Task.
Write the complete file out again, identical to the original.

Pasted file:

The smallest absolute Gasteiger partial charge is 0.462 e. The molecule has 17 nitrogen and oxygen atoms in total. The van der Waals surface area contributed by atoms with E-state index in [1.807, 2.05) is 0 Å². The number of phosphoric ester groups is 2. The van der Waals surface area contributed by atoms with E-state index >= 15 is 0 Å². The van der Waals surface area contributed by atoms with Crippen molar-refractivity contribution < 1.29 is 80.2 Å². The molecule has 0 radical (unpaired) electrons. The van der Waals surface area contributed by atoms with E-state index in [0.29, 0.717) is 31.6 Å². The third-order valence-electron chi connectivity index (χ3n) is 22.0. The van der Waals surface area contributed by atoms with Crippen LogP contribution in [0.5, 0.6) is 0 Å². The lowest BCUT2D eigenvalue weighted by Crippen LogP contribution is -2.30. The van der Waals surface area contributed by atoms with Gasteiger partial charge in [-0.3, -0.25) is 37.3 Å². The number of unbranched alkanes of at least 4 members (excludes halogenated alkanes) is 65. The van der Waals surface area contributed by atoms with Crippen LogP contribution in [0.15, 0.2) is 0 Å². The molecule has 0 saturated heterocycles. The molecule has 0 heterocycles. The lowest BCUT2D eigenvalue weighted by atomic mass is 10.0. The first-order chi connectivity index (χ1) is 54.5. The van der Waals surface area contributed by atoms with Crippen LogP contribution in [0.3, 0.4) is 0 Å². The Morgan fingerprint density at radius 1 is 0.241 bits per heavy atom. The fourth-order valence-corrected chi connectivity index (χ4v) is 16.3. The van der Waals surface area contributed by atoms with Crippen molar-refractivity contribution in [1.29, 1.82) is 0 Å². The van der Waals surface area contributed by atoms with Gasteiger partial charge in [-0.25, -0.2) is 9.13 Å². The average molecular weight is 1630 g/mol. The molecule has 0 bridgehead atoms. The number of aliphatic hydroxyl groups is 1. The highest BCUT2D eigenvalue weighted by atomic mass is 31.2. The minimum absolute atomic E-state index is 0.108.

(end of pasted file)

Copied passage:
The smallest absolute Gasteiger partial charge is 0.462 e. The molecule has 17 nitrogen and oxygen atoms in total. The van der Waals surface area contributed by atoms with E-state index in [1.807, 2.05) is 0 Å². The number of phosphoric ester groups is 2. The van der Waals surface area contributed by atoms with E-state index >= 15 is 0 Å². The van der Waals surface area contributed by atoms with Crippen molar-refractivity contribution < 1.29 is 80.2 Å². The molecule has 0 radical (unpaired) electrons. The van der Waals surface area contributed by atoms with E-state index in [0.29, 0.717) is 31.6 Å². The third-order valence-electron chi connectivity index (χ3n) is 22.0. The van der Waals surface area contributed by atoms with Crippen LogP contribution in [0.5, 0.6) is 0 Å². The lowest BCUT2D eigenvalue weighted by Crippen LogP contribution is -2.30. The van der Waals surface area contributed by atoms with Gasteiger partial charge in [-0.3, -0.25) is 37.3 Å². The number of unbranched alkanes of at least 4 members (excludes halogenated alkanes) is 65. The van der Waals surface area contributed by atoms with Crippen LogP contribution in [0.15, 0.2) is 0 Å². The molecule has 0 saturated heterocycles. The molecule has 0 heterocycles. The lowest BCUT2D eigenvalue weighted by atomic mass is 10.0. The first-order chi connectivity index (χ1) is 54.5. The van der Waals surface area contributed by atoms with Crippen LogP contribution in [0.3, 0.4) is 0 Å². The Morgan fingerprint density at radius 1 is 0.241 bits per heavy atom. The fourth-order valence-corrected chi connectivity index (χ4v) is 16.3. The van der Waals surface area contributed by atoms with Crippen molar-refractivity contribution in [1.29, 1.82) is 0 Å². The van der Waals surface area contributed by atoms with Gasteiger partial charge in [-0.25, -0.2) is 9.13 Å². The average molecular weight is 1630 g/mol. The molecule has 0 bridgehead atoms. The number of aliphatic hydroxyl groups is 1. The highest BCUT2D eigenvalue weighted by atomic mass is 31.2. The minimum absolute atomic E-state index is 0.108.